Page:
Regardless of the type of guitar, most engineers start by rolling off the low-end. The lowest note on a standard 6-string guitar has a fundamental frequency of about 82Hz, so that’s a pretty good place to start.

Acoustic guitars get their power from the low-end. You can even boost frequencies as low as 50Hz–80Hz to help bring fullness to the sound and help feel the acoustic in your chest. You can still use a high-pass filter to cut out the subs.

Low-Mids

A lot of the body and power of electric guitars comes from the low-midrange. It's not uncommon to use a low-shelf filter to boost everything below 200Hz or so. It’s a good trick, especially if you're using a high-pass filter to roll off the low-end.

Just be careful when boosting in the low-mid. Too much volume around 200Hz–400Hz can cause muddiness.

Midrange

The midrange is a tricky area for guitars. Too much and they sound boxy, honky, and tinny. Too little and they sound thin and hollow. Keep a close eye on 400Hz–2kHz. Try to keep these frequencies balanced.

High-Mids

Guitars have a lot of character in the high-mids. Much of the instrument's clarity comes from the 2kHz–4kHz range, but too much can be harsh or brittle and cause problems with other instruments.

Highs

The high-end is what makes a guitar sound either near or far away. The more high-end, the closer the instrument sounds to you. The less, the further away.

Distorted guitars especially benefit from a boost around 6kHz–8kHz for added texture and "buzz." Too much can cause guitars to sound thin or brittle, though.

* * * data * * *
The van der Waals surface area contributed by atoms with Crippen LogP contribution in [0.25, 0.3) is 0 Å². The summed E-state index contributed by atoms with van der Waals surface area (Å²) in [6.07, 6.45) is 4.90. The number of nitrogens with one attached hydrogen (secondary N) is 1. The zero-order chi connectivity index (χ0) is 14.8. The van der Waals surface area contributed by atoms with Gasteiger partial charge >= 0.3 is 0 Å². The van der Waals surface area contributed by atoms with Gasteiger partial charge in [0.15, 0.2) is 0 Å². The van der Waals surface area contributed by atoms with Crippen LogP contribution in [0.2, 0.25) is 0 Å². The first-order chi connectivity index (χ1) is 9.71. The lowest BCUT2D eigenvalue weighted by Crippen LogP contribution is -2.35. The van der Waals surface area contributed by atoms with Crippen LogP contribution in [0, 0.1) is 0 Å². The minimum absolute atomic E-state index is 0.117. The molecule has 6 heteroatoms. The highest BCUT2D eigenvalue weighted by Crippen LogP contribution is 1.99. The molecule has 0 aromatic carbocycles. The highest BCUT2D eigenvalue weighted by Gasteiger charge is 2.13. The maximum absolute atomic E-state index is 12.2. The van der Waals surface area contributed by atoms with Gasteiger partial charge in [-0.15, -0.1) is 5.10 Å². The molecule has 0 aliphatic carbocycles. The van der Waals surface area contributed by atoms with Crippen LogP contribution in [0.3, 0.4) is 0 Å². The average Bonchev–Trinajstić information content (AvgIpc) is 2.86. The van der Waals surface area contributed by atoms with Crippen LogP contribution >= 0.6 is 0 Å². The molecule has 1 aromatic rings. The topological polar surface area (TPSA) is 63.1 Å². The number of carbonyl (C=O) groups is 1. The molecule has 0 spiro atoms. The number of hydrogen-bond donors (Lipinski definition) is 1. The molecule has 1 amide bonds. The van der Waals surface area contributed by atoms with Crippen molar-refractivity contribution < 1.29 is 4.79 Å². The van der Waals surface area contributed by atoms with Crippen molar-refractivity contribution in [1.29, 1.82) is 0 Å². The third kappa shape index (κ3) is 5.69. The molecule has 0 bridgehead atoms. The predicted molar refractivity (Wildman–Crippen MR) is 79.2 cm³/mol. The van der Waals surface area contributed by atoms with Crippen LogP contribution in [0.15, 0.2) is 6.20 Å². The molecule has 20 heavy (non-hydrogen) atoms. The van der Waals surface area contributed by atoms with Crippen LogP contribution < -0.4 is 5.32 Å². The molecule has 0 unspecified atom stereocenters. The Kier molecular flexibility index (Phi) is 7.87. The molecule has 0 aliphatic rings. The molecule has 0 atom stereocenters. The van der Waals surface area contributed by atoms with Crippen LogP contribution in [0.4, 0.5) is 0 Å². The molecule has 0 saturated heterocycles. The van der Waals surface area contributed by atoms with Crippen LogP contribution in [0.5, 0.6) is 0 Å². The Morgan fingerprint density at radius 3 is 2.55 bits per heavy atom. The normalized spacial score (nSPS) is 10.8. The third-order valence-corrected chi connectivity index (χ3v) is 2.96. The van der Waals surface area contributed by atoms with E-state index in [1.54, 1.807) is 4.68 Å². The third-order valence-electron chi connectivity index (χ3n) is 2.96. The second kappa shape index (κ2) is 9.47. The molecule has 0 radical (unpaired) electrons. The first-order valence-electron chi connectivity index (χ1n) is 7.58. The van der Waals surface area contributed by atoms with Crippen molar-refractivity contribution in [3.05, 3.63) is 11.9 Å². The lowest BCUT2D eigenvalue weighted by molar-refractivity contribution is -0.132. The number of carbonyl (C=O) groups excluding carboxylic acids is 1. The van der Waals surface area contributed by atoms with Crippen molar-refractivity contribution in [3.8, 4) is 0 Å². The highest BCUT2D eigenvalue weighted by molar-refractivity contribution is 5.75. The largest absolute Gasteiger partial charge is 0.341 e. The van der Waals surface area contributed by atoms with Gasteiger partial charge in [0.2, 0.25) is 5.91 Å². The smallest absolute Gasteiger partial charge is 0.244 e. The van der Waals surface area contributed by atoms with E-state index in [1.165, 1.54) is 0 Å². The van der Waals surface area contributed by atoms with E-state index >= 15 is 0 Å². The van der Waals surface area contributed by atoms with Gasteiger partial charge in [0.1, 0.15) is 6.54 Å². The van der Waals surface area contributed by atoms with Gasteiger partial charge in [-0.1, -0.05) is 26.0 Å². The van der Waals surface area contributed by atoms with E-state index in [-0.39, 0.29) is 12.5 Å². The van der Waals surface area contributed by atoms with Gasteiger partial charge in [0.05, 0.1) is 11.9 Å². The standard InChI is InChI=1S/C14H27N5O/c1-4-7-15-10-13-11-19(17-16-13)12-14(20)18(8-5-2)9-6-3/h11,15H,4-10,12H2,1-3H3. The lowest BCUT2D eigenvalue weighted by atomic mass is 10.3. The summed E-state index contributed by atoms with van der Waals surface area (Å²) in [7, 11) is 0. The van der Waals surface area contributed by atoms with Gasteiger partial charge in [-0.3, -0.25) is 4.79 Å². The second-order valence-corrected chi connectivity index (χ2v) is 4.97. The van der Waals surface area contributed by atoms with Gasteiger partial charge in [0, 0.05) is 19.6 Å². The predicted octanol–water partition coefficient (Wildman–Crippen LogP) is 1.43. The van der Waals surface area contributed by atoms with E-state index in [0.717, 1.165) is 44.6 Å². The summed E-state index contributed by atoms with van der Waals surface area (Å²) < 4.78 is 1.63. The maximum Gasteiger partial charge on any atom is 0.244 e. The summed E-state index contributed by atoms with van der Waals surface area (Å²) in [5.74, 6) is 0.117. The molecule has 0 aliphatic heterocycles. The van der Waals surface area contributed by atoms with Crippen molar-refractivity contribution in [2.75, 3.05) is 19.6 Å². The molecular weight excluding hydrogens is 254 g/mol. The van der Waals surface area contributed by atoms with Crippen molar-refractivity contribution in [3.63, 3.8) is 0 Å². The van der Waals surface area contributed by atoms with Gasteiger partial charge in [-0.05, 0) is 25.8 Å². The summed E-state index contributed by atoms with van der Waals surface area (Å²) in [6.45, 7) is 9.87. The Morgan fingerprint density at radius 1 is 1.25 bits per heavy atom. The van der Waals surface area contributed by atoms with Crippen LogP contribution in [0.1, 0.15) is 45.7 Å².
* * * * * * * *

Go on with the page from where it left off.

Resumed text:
While there are no fundamentals above 10kHz, boosting with a high-shelf can really make a guitar sparkle. Some engineers call this the “air” band.

Finding the Right Compression

Some engineers compress guitars to push them right up in your face. Others use compression to bring out the attack of the transients and treat it like a percussive instrument. Some do it just to add “color” to a guitar and bring out the harmonics.

First, decide why you want to compress the guitar. That should tell you a lot about how to compress it.

Distorted guitars don't really need compression. Distortion inherently compresses a signal, so the more distorted the guitar, the less it needs compression. Just look at the waveform of a severely distorted guitar—it’s one big block. There are no transients to compress.

If applying compression directly to your guitar tracks sucks the life out of them, try using parallel compression. This allows you to keep the dynamics and transients of the original, and get the increased sustain and color by crushing the parallel."

Dry guitar tracks respond well to compression. However, any bleed or unwanted room tone in a recording will just get worse with compression.

A slow or medium attack time will allow the attack of the pick to come through, while a fast attack time will dull the initial transient. As always, release times should be set to “breathe” with the tempo of the song.

Typically, the more “affected" the guitar, the lower the ratio. 2:1 is enough to glue a couple crunchy rhythm tracks together, but clean guitars can stand ratios of 4:1 or more.